The texture of the finished product can be varied from relatively soft to hard and crisp by the degree of heat treatment and through the choice of water blanched or abrasive blanched peanuts selected for pressing. Water blanched peanuts provide a texture that is crisper than abrasive blanched nuts and are ideal for preparing simulated almonds. Abrasive blanched peanuts are desired for simulating softer textured nuts such as pecans and walnuts.

Essentially, the process of this invention involves a two-stage oil bath treatment of the pressed peanuts. The first oil bath is heated to a temperature sufficiently hot to cause the rapid reconstitution or expansion of the nuts to their original size and shape. Temperatures of 300° - 350° F., are preferred.

After the nuts are immersed in the first bath and have expanded and browned or roasted to the desired degree, they are removed from the first oil bath and drained for a short period, usually 1 minute. This first oil bath by its roasting and reconstituting action causes the internal oil cells to reform but, since the cells are empty of their natural oil they will be at a negative pressure or vacuum for a period of time.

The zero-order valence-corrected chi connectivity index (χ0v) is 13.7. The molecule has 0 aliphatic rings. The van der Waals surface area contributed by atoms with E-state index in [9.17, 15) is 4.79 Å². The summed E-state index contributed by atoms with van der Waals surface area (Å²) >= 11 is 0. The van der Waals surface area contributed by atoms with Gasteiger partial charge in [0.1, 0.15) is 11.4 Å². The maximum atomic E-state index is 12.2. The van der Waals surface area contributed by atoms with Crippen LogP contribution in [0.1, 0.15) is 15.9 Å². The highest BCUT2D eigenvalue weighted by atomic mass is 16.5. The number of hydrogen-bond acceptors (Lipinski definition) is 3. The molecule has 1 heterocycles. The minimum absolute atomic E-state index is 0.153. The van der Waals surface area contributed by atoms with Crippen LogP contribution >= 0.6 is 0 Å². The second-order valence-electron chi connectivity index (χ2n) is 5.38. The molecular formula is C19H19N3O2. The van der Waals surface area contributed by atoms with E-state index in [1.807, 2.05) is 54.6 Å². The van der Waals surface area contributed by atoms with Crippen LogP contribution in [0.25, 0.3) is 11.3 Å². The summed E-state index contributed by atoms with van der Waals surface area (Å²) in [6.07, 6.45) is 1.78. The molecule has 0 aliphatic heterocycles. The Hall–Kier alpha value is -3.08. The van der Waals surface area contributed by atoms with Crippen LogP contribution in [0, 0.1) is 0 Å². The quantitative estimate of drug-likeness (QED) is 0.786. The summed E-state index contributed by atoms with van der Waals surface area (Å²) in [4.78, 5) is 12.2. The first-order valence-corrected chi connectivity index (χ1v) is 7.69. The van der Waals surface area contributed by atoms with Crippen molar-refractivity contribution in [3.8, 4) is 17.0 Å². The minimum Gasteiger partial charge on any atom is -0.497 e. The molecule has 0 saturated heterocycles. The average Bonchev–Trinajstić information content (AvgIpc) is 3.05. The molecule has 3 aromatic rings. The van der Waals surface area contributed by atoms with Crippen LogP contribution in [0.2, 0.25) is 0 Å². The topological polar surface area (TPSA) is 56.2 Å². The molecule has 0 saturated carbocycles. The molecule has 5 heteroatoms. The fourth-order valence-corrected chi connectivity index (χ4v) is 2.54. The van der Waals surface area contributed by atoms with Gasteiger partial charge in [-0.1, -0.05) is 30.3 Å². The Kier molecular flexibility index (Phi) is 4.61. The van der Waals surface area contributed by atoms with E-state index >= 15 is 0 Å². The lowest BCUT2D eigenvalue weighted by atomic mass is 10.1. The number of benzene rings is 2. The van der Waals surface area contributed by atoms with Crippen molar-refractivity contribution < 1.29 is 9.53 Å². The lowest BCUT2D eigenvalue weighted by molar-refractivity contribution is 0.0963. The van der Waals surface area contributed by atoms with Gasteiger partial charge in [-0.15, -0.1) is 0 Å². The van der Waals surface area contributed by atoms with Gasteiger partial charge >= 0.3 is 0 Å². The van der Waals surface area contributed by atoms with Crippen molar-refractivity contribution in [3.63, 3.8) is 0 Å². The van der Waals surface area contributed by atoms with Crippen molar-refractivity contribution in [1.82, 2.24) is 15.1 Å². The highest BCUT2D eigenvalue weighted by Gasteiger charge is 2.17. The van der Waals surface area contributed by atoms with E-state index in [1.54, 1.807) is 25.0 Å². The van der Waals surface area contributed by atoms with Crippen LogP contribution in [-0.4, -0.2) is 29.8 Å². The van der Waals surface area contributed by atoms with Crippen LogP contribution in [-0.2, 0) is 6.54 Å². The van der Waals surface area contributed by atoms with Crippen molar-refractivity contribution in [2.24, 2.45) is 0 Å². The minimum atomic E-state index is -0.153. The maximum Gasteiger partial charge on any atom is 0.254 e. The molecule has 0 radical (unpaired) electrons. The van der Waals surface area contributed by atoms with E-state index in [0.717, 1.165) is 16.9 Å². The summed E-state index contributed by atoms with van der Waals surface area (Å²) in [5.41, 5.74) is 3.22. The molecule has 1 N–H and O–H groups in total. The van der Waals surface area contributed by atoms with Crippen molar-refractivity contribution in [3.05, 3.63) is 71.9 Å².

The nuts, while still hot and while the oil cells are still evacuated, are next immersed in a second oil bath, the temperature of which is substantially lower than that of the first bath, with a temperature of 130° - 140° F. being preferred. This second bath quenches the roast treatment and releases the vacuum within the oil cells of the peanuts, forcing in as a replacement the oil of the second bath. The nuts are allowed to remain in the second oil bath until they are saturated at which point they will cease to float and sink to the bottom of the oil bath. The warm nuts are then removed from the oil bath and allowed to drain. The nuts may then be cooled to room temperature by standard methods and packaged.